Merchant Venturers’ AlmshousesNext door (and shown here) are situated the Merchant Venturers’ Almshouses, built by the Society for sick and elderly sailors. On the wall you can see the coat of arms of the Society. From here you can walk along King Street, which was built in the 17th century. Residents included many who owed their wealth to the slave trade and the Theatre Royal's many patrons were Merchant Venturers. Thomas Clarkson, the abolitionist, visited here to gather information for use in the campaign against the trade.

 

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Corn Street

Number 56, Corn StreetCorn Street was the hub of Bristol’s trade with the rest of the world. Trading, insurance, banking and the provision of loans all took place in this street.

Number 56, Corn Street is a coffee shop which has been in existence for over 200 years. Bristol’s merchants preferred to do their trading in coffee houses such as this.

Plaster relief of head, the Corn ExchangeClose by is the Corn Exchange, where merchants traded their goods. Above the three doors of the hall are emblems representing trade with Asia, Africa and America.

The Old BankIn the same street is a plaque commemorating the Old Bank founded by Africa traders. This bank merged with others and eventually became the National Westminster Bank, which is now part of the Royal Bank of Scotland.


 

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The Sugar House, Lewins Mead

The Sugar House, Lewin's Mead This building, now a hotel, was once a sugar house and refinery. Bristol had over 20 such refineries in the 18th century. The demand for sugar created the demand for more African slaves to cultivate the sugar crop in the Caribbean. Close by is the Three Sugar Loaves public house, which was the name of the sugar refinery which stood on this site.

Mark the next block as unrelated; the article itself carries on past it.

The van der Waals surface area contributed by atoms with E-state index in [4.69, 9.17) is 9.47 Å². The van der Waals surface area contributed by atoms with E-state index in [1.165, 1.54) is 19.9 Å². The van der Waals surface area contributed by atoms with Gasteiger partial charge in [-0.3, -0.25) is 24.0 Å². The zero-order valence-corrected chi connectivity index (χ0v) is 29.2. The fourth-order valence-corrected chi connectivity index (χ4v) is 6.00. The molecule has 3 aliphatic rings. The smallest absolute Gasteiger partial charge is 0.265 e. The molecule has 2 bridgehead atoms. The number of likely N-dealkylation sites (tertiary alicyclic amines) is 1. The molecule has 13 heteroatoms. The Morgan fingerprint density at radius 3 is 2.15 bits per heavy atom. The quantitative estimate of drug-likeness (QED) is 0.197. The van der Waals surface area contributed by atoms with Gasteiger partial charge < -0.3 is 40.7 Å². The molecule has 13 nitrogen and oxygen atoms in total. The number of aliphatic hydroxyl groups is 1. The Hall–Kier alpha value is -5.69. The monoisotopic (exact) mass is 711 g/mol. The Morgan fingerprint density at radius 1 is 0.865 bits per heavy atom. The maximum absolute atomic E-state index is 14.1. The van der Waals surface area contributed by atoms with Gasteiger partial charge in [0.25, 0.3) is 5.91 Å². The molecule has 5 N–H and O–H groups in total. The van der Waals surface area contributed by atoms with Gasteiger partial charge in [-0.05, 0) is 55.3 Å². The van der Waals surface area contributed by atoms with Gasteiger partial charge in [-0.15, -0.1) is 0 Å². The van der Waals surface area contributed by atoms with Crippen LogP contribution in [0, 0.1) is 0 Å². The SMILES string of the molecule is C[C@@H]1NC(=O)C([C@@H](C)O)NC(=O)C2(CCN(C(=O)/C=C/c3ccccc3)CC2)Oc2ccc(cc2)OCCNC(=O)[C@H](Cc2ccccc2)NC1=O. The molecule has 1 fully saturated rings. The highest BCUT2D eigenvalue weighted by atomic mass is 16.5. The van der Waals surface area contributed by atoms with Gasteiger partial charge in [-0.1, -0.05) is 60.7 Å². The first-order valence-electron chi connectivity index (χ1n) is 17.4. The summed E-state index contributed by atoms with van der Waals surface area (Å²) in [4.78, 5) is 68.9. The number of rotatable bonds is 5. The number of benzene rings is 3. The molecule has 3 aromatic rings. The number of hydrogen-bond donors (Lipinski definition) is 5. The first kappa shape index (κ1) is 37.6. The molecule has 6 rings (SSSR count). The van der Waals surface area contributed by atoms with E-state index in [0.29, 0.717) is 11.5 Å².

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The Georgian House

The Georgian HouseAt number 7, Great George Street stands the house built for John Pinney, who owned several sugar plantations on the island of Nevis in the Caribbean. When he returned from Nevis in 1783, he used his wealth to build this house. It also served as an office for the sugar company that Pinney had set up with James Tobin on his return to Bristol.

A room in the Georgian HouseThe house is now owned by the Bristol City Museum and has been turned into a free museum with the house laid out as it would have been in the 18th century. There is a small display at the top of the house, with information on John Pinney and on Pero, his slave (see Pero's Bridge).

 

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Bristol City Museum & Art Gallery and the Wills Memorial Building

Wills Memorial BuildingBristol City Museum & Art GalleryThese buildings were the gift of the Wills family to the people of Bristol. The Wills family had become wealthy through the tobacco industry, which was slave- produced. They later became opponents of the slave trade and supporters of local charities.